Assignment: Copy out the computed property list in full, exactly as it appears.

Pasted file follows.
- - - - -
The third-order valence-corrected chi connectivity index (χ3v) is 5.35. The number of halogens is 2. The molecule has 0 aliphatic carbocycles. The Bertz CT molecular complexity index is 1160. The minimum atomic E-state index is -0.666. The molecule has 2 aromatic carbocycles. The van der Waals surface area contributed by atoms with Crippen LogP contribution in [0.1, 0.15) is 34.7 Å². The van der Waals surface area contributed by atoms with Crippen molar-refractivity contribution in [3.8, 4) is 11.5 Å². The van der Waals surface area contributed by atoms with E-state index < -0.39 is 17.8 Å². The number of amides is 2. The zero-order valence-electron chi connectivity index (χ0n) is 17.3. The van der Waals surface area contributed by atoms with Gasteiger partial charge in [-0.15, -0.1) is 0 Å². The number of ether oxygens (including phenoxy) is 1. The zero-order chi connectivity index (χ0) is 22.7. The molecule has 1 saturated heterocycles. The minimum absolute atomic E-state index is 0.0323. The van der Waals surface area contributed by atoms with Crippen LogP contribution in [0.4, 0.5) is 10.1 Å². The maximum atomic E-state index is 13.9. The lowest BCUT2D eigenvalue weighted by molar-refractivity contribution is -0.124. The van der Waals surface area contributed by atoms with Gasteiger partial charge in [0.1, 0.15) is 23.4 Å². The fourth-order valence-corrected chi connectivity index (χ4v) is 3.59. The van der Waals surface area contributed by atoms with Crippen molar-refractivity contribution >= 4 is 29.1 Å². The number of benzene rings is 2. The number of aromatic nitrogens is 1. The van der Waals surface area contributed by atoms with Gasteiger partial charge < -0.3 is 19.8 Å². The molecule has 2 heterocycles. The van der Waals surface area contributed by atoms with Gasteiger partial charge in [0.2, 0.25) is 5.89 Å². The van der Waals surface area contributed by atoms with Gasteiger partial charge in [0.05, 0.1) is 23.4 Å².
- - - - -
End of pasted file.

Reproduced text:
The third-order valence-corrected chi connectivity index (χ3v) is 5.35. The number of halogens is 2. The molecule has 0 aliphatic carbocycles. The Bertz CT molecular complexity index is 1160. The minimum atomic E-state index is -0.666. The molecule has 2 aromatic carbocycles. The van der Waals surface area contributed by atoms with Crippen LogP contribution in [0.1, 0.15) is 34.7 Å². The van der Waals surface area contributed by atoms with Crippen molar-refractivity contribution in [3.8, 4) is 11.5 Å². The van der Waals surface area contributed by atoms with E-state index < -0.39 is 17.8 Å². The number of amides is 2. The zero-order valence-electron chi connectivity index (χ0n) is 17.3. The van der Waals surface area contributed by atoms with Gasteiger partial charge in [-0.15, -0.1) is 0 Å². The number of ether oxygens (including phenoxy) is 1. The zero-order chi connectivity index (χ0) is 22.7. The molecule has 1 saturated heterocycles. The minimum absolute atomic E-state index is 0.0323. The van der Waals surface area contributed by atoms with Crippen LogP contribution in [0.4, 0.5) is 10.1 Å². The maximum atomic E-state index is 13.9. The lowest BCUT2D eigenvalue weighted by molar-refractivity contribution is -0.124. The van der Waals surface area contributed by atoms with Gasteiger partial charge in [0.1, 0.15) is 23.4 Å². The fourth-order valence-corrected chi connectivity index (χ4v) is 3.59. The van der Waals surface area contributed by atoms with Crippen molar-refractivity contribution >= 4 is 29.1 Å². The number of benzene rings is 2. The number of aromatic nitrogens is 1. The van der Waals surface area contributed by atoms with Gasteiger partial charge < -0.3 is 19.8 Å². The molecule has 2 heterocycles. The van der Waals surface area contributed by atoms with Gasteiger partial charge in [0.2, 0.25) is 5.89 Å². The van der Waals surface area contributed by atoms with Gasteiger partial charge in [0.05, 0.1) is 23.4 Å².